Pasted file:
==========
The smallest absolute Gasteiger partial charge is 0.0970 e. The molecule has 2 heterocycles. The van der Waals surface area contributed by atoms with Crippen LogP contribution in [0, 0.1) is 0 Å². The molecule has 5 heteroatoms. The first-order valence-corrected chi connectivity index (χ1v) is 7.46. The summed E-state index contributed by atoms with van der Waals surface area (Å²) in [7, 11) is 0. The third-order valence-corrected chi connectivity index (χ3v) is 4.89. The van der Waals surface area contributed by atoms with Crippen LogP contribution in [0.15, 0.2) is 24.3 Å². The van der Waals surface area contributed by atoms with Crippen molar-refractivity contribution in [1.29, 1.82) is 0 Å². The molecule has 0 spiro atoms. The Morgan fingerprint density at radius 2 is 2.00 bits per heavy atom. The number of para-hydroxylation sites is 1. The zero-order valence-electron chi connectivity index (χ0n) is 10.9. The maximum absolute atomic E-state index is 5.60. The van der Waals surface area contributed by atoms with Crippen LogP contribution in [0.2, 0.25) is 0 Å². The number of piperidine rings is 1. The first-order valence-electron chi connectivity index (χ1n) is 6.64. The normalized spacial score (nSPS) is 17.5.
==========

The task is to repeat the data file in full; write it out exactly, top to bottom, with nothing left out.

The smallest absolute Gasteiger partial charge is 0.0970 e. The molecule has 2 heterocycles. The van der Waals surface area contributed by atoms with Crippen LogP contribution in [0, 0.1) is 0 Å². The molecule has 5 heteroatoms. The first-order valence-corrected chi connectivity index (χ1v) is 7.46. The summed E-state index contributed by atoms with van der Waals surface area (Å²) in [7, 11) is 0. The third-order valence-corrected chi connectivity index (χ3v) is 4.89. The van der Waals surface area contributed by atoms with Crippen LogP contribution in [0.15, 0.2) is 24.3 Å². The van der Waals surface area contributed by atoms with Crippen molar-refractivity contribution in [1.29, 1.82) is 0 Å². The molecule has 0 spiro atoms. The Morgan fingerprint density at radius 2 is 2.00 bits per heavy atom. The number of para-hydroxylation sites is 1. The zero-order valence-electron chi connectivity index (χ0n) is 10.9. The maximum absolute atomic E-state index is 5.60. The van der Waals surface area contributed by atoms with Crippen LogP contribution in [0.2, 0.25) is 0 Å². The number of piperidine rings is 1. The first-order valence-electron chi connectivity index (χ1n) is 6.64. The normalized spacial score (nSPS) is 17.5.